Donna Gephart once said, “Today, watching television often means fighting, violence and foul language — and that's just deciding who gets to hold the remote control.” Television has proved to be not just an entertainment medium, but a black box that can influence, ...

By Iman Ahmed (Contributor)

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Published: Sat 30 Apr 2005, 12:54 PM

Last updated: Thu 2 Apr 2015, 2:50 PM

motivate and change a person's attitudes and beliefs. An audience that is easily influenced by television and by far spends the most time ‘glued to the tube’ is children.

Children watch TV daily for hours on end. Not only do they never seem to tire of it, they want more! Be it video games or cartoons, documentaries or talk shows, comedies or drama, it's all children's cinema now. The fine line between adult viewing and children's viewing seems to have blurred.

Not only does TV interfere with oral and face to face communication, it takes over study time, bed time and more importantly, family time. Gone are the days when the whole family sat around a dinner table and discussed their day over a hot wholesome meal. Today, each member of the family slinks off to his/her room, where they perch in front of the TV and bite into a pizza. City Times speaks to parents and their children to get both sides of the story.

Dr Cindy Gunn, mother of two, says, “When my children were younger, we did not have cable TV or access to Cartoon Network, Fox Kids, etc. I let them watch videos, for example, Winnie the Pooh, Blues Clues, Barney, The Wiggles, etc. As they got older, they wanted to watch what their friends were watching so we got cable. However, the cartoons on cable are terrible for the most part, so we actually don't watch the cartoon channels much at all. Both my children like Discovery Channel and Animal Planet. They also like interactive shows where they learn how to make crafts and things.”

“Sometimes we all watch a movie together, or they watch one on their own, but for the most part we try to limit the amount of TV during schools days to less than an hour. We are not always successful, but we try. I think that there are some very good shows on TV that teach children about the beauty of life, the value of friendship and how to overcome difficulties. These shows are generally not on the cartoon channels, but the shows are out there. I think it's very important to be aware of what my children are watching and to steer them away from inappropriate shows.”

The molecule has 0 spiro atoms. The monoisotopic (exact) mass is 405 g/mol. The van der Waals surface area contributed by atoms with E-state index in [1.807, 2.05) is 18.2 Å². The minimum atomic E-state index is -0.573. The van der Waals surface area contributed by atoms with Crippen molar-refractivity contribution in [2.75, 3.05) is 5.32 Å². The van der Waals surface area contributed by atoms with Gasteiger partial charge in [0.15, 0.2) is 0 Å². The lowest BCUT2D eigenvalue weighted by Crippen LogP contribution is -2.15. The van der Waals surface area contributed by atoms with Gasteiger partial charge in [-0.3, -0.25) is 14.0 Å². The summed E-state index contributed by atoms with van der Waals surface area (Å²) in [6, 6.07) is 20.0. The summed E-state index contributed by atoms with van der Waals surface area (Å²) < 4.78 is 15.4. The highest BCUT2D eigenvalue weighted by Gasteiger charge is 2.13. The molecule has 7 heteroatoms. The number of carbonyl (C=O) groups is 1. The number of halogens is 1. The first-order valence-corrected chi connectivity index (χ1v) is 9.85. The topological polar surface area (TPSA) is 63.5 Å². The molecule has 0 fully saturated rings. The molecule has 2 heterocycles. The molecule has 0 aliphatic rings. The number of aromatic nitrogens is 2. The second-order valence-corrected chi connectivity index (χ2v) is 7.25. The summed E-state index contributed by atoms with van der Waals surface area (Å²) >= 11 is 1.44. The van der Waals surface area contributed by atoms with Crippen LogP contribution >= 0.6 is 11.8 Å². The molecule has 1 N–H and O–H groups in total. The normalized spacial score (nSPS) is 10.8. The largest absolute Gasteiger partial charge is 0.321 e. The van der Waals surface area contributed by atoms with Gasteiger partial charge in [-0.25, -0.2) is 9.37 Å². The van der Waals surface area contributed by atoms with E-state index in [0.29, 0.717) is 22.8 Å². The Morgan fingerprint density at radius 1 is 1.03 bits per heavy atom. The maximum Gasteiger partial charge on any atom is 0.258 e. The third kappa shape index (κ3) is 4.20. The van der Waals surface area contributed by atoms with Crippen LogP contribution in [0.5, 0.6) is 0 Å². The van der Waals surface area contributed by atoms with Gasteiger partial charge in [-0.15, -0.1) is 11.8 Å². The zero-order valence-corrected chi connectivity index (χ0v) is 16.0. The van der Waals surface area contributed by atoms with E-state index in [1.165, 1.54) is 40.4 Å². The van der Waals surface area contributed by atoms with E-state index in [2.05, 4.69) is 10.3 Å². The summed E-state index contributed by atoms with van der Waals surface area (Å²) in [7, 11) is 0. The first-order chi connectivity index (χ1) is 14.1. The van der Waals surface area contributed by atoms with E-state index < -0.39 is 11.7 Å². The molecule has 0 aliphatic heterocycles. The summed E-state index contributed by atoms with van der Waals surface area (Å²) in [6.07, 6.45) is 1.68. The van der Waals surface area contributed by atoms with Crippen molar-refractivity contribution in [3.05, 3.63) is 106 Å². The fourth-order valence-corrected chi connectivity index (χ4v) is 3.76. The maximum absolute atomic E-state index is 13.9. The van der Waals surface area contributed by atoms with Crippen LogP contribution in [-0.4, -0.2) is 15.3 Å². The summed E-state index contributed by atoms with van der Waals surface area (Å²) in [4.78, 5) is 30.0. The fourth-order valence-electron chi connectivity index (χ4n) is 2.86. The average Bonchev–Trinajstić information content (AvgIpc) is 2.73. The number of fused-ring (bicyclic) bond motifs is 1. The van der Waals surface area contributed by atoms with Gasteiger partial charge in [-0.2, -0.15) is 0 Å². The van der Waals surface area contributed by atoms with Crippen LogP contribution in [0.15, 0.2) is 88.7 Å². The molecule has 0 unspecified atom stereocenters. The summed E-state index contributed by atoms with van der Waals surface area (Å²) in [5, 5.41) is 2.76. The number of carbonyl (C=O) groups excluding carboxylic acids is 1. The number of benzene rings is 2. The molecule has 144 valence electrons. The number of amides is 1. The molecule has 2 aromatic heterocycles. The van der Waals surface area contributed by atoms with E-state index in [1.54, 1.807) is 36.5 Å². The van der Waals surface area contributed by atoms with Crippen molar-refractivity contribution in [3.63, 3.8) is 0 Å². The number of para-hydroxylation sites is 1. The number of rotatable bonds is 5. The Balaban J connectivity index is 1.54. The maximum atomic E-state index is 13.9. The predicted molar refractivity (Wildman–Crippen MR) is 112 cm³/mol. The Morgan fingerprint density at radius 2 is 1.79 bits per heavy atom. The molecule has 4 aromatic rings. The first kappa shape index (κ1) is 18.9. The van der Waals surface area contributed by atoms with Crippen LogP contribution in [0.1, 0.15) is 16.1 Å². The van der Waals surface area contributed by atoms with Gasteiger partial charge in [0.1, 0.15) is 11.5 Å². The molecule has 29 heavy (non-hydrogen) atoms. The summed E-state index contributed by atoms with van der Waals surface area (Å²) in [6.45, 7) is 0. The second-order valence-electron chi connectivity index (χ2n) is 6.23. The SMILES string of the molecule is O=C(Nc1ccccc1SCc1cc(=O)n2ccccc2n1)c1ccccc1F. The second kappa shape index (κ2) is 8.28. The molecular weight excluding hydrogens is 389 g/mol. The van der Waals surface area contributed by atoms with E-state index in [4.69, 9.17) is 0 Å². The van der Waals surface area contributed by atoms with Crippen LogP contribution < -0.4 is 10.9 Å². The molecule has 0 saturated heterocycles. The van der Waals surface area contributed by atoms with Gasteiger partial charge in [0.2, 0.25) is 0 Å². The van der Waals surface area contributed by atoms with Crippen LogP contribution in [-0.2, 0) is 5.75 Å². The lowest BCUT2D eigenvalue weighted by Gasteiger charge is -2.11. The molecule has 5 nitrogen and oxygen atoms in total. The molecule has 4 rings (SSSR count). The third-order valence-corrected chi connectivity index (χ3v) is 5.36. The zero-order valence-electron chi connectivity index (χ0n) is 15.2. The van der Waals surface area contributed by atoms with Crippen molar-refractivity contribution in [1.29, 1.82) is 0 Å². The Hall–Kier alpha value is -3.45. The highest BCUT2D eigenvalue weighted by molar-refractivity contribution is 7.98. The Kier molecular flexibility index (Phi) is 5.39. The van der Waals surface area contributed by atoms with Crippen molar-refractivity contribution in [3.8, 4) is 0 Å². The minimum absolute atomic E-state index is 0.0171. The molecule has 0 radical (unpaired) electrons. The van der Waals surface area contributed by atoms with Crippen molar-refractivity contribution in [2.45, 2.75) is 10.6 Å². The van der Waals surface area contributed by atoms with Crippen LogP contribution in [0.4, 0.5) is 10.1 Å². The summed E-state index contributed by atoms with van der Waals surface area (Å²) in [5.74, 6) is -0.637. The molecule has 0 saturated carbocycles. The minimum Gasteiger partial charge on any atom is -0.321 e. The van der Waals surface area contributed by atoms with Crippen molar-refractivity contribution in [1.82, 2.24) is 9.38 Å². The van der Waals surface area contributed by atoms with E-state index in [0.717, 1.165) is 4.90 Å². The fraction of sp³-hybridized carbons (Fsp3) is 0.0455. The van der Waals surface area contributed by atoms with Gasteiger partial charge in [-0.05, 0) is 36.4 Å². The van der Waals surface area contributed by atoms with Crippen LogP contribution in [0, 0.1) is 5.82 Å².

Her daughter Alena Raven, 7, gave us her views on television, "I am only supposed to watch television for half an hour a day but sometimes I sneak in a bit more. I like to watch Animal Planet especially the elephant on the sign and the earth on the sign. I also like High Five, Fingertips and All Grown Up. TV sometimes hurts my eyes so I watch it for less than half an hour. I can't sit too close to it either or it hurts my eyes even more.

Joshua Raven, 10, watches similar programmes on TV, "I used to like (and I still do occasionally) watching cartoons like for one hour. But then mom said I could watch them only for half an hour a day and she sometimes chose the cartoons because some were horrible. I agree now. The ones with the guys killing each other and using bad language and stuff. Now, I watch Animal Planet and Discovery. I don't watch the boring ones. I like to watch the ones where they build a car from scrap materials and then they compete. And I also like "To the ends of the Earth". It's really cool."

Tina Richardson, mother of twelve-year-old Max, says, "As a parent, I have few rules regarding television viewing. I am not sure that there is anything other than pornography that I would prevent my son from watching. My attitude towards TV is much like my attitude toward other issues. I accept that we live in an imperfect world, but that we learn by our exposure to and analysis of those imperfections. I do not believe we are made stronger, or more intelligent, or more secure by denying the reality of our world and — whether we like it or not — TV is a part of that world. Television programming can be positive or negative and everything between those extremes. But whatever it may be at any given moment, TV is always something in our lives that we control, not the other way around. I understand my position as a parent not to deny the existence of the realities of our world, but to help my son understand them so he can make his own informed choices: so we talk ... about the habit of watching TV, the value of TV, some issues specific programmes raise, and we talk about the influence of TV. Sometimes when we have these conversations the TV is on, but most often it's off."

Her son Max, 12, said, "I think television does not harm a child's mind. I am a twelve-year-old who enjoys cartoons or the next scary movie. But while I watch the movies, or TV, I take in information. I'm not saying you should watch television all day, but it is not evil. A good family experience is after work or school, all together talking and watching TV. Sure I get crazy thoughts from it, but I know not to do those things because of my self-esteem and self-control. No one programme can change your thinking or personality. Even if the TV tells me to shoot someone, I won't because I know the consequences, and I have moral values. If anyone is to blame, it is the parents of insane kids or excessive TV watchers. The TV is entertainment and ideas, not an evil monster hooking your child to shootings, money and sex."

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